STATEMENT THAT APPEARS AT THE BEGINNING OF ALL A-Z 2016 PAGES:
Welcome to the A-Z Classic TV Shows Theme Songs and Intros! Last year I did an A-Z Musical Tour of My Life and featured tons of classic rock music. I had so much fun with it that this year I decided to present classic television shows theme songs and intros. These are shows that I remember from my youth during the 60s and 70s…with an occasional 80s show thrown in. Each show is introduced with information (gathered primarily from my favorite go-to for info, Wikipedia) or associated memories, followed by a video of the TV show’s theme song intro. At first glance, the posts may seem long because of the number of videos included but it’s really laid out in a way that will enable you to scroll through and read, watch or hear just what you want and then either move on to the next A-Zer or linger and go back in time with all the fun theme song intros you’ll find here. Please leave a comment and share your favorite classic TV shows. By all means, bookmark my blog so you can come back! I hope you enjoy my collection. Now, let’s get started with…
H is for the Honeymooners:
The Honeymooners is an American sitcom, based on a recurring 1951–55 sketch of the same name. It originally aired on the DuMont network’s Cavalcade of Stars and subsequently on the CBS network’s The Jackie Gleason Show, which was filmed before a live audience. It debuted as a half-hour series on October 1, 1955. Although initially a ratings success—becoming the #2 show in the United States during its first season—it faced stiff competition from The Perry Como Show, and eventually dropped to #19, ending its production after only 39 episodes (now referred to as the “Classic 39”). The final episode of The Honeymooners aired on September 22, 1956. Creator/producer Jackie Gleason revived The Honeymooners sporadically until 1978. The Honeymooners was one of the first U.S. television shows to portray working-class married couples in a gritty, non-idyllic manner (the show is set mostly in the Kramdens’ kitchen, in a neglected Brooklyn apartment complex).
Cast and characters:
The majority of The Honeymooners focused on its four principal characters on fixed sets within a Brooklyn apartment building. Although various secondary characters made multiple appearances and occasional exterior shots were incorporated during editing, virtually all action and dialogue was “on stage” inside the normal backdrop.
Ralph Kramden: Played by Jackie Gleason—a bus driver for the fictional Gotham Bus Company. He is never seen driving a bus (except in publicity photos), but is often shown at the bus depot. Ralph is frustrated by his lack of success, and often develops get-rich-quick schemes. Ralph is very short tempered, frequently resorting to bellowing, insults and hollow threats. Well-hidden beneath the many layers of bluster, however, is a soft-hearted man who loves his wife and is devoted to his best pal, Ed Norton. Ralph enjoys bowling, playing pool and being a member in the Loyal Order of Raccoon Lodge (although in several episodes a blackboard at the lodge lists his dues as being in arrears). Ralph was given honorary membership in the union for real New York City bus drivers (Local 100 of the Transport Workers Union) during the run of the show, and a Brooklyn bus depot was named in Gleason’s honor after his death. Ralph Kramden is the inspiration for the animated character Fred Flintstone.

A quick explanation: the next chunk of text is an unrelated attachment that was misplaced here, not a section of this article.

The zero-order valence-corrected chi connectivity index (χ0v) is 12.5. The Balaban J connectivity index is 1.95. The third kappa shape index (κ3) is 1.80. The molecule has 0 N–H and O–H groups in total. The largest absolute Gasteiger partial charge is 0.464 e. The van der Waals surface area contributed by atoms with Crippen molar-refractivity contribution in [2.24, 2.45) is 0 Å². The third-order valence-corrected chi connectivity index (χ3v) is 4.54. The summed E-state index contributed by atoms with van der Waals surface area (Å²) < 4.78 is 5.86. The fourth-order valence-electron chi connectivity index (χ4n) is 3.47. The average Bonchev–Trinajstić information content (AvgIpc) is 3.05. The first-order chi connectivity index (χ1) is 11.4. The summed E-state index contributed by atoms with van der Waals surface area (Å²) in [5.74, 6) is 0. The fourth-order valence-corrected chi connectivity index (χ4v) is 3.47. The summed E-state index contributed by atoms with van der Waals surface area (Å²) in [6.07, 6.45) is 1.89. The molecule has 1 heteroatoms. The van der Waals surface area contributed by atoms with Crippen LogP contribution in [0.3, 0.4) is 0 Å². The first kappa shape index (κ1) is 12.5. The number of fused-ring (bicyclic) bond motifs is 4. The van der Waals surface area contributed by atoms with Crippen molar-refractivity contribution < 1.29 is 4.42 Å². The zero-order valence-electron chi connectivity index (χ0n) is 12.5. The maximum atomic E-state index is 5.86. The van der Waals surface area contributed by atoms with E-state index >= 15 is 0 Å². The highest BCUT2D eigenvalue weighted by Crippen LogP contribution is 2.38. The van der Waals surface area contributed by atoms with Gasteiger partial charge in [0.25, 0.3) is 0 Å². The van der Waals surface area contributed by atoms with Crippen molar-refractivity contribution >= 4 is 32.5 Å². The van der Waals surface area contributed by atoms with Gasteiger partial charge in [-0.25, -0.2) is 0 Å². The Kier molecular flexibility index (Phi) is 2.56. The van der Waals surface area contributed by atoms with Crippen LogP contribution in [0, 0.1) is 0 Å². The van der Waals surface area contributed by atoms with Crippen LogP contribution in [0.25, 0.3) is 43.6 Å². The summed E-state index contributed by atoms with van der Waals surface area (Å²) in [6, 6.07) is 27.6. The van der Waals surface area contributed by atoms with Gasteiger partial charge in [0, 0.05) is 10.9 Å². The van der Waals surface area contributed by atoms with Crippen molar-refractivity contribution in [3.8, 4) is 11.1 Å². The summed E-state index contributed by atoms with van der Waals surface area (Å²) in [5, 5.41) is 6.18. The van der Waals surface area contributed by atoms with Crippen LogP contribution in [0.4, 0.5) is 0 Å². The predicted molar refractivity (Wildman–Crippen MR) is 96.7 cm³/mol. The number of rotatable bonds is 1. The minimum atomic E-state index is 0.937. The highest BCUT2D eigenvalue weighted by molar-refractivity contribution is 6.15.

Alice Kramden: Alice (née Alice Gibson), played in the first seven episodes by Pert Kelton and by Audrey Meadows throughout the “classic 39”, is Ralph’s patient but sharp-tongued wife of roughly 15 years. She often finds herself bearing the brunt of Ralph’s insults, which she returns with biting sarcasm. She is levelheaded, in contrast to Ralph’s pattern of inventing various schemes to enhance his wealth or his pride; in each case, she sees the current one’s unworkability, but he becomes angry and ignores her advice (and by the end of the episode, her misgivings are almost always proven to have been well-founded). She has grown accustomed to his empty threats: “One of these days… POW!!! Right in the kisser!” or “BANG, ZOOM! Straight to the moon!”, to which she usually replies, “Ahhh, shaddap!”. She studied to be a secretary before her marriage, and works briefly in that capacity when Ralph is laid off. Wilma Flintstone is based on Alice Kramden.
Another foil for Ralph is Alice’s mother, who is even sharper-tongued than her daughter. She despises Ralph as a bad provider. Alice’s father is occasionally mentioned but never seen. Alice’s sister, Agnes, appeared in one episode (Ralph jeopardizes his newlywed sister-in-law’s marriage after giving some bad advice to the groom, but all works out in the end). Ralph and Alice lived with her mother for six years after getting married before they got their own apartment. Ralph’s mother is rarely mentioned, but appears in one episode. Ralph’s father is only mentioned in one episode (“Young Man with a Horn”) as having given Ralph a cornet he learned to play as a boy, and insists on keeping when Alice suggests it be thrown away. In a 1967 revival, Ralph refers to Alice (played by Sheila MacRae 1966–70 and once more in 1973) being 1 of 12 children and her father never working.
The Honeymooners was originally a sketch on the DuMont Network’s “Cavalcade of Stars”, with the role of Alice played by Pert Kelton. When his contract with DuMont expired, Gleason moved to the CBS network where he had The Jackie Gleason Show, and the role went to Audrey Meadows; Kelton had been blacklisted during the McCarthy hearings, affecting her career at the time.